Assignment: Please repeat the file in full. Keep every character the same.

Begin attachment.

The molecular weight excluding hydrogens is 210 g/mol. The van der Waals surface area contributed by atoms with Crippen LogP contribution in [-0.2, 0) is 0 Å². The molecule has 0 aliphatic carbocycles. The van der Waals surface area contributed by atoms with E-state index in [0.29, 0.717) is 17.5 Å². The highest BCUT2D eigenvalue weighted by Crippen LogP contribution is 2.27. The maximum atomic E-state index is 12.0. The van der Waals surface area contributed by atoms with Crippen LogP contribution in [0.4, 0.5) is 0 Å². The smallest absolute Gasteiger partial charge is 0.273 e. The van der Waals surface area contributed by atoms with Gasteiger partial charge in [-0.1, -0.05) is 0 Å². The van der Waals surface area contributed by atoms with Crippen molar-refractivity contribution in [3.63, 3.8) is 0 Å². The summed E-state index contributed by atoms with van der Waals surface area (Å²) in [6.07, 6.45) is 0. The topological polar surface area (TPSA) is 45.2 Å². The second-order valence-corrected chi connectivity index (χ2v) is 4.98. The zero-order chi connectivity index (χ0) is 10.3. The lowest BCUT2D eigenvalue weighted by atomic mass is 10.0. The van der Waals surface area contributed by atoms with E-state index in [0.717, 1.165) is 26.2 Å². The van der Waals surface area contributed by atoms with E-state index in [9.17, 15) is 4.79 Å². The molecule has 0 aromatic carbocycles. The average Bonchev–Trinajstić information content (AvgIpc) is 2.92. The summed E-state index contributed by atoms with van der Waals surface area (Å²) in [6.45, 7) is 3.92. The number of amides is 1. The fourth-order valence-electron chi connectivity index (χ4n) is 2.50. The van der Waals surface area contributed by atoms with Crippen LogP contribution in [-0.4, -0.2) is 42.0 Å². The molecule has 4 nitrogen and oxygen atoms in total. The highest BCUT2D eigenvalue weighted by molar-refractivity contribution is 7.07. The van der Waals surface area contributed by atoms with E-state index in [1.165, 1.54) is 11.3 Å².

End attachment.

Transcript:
The molecular weight excluding hydrogens is 210 g/mol. The van der Waals surface area contributed by atoms with Crippen LogP contribution in [-0.2, 0) is 0 Å². The molecule has 0 aliphatic carbocycles. The van der Waals surface area contributed by atoms with E-state index in [0.29, 0.717) is 17.5 Å². The highest BCUT2D eigenvalue weighted by Crippen LogP contribution is 2.27. The maximum atomic E-state index is 12.0. The van der Waals surface area contributed by atoms with Crippen LogP contribution in [0.4, 0.5) is 0 Å². The smallest absolute Gasteiger partial charge is 0.273 e. The van der Waals surface area contributed by atoms with Gasteiger partial charge in [-0.1, -0.05) is 0 Å². The van der Waals surface area contributed by atoms with Crippen molar-refractivity contribution in [3.63, 3.8) is 0 Å². The summed E-state index contributed by atoms with van der Waals surface area (Å²) in [6.07, 6.45) is 0. The topological polar surface area (TPSA) is 45.2 Å². The second-order valence-corrected chi connectivity index (χ2v) is 4.98. The zero-order chi connectivity index (χ0) is 10.3. The lowest BCUT2D eigenvalue weighted by atomic mass is 10.0. The van der Waals surface area contributed by atoms with E-state index in [0.717, 1.165) is 26.2 Å². The van der Waals surface area contributed by atoms with E-state index in [9.17, 15) is 4.79 Å². The molecule has 0 aromatic carbocycles. The average Bonchev–Trinajstić information content (AvgIpc) is 2.92. The summed E-state index contributed by atoms with van der Waals surface area (Å²) in [6.45, 7) is 3.92. The number of amides is 1. The fourth-order valence-electron chi connectivity index (χ4n) is 2.50. The van der Waals surface area contributed by atoms with Crippen LogP contribution in [-0.4, -0.2) is 42.0 Å². The molecule has 4 nitrogen and oxygen atoms in total. The highest BCUT2D eigenvalue weighted by molar-refractivity contribution is 7.07. The van der Waals surface area contributed by atoms with E-state index in [1.165, 1.54) is 11.3 Å².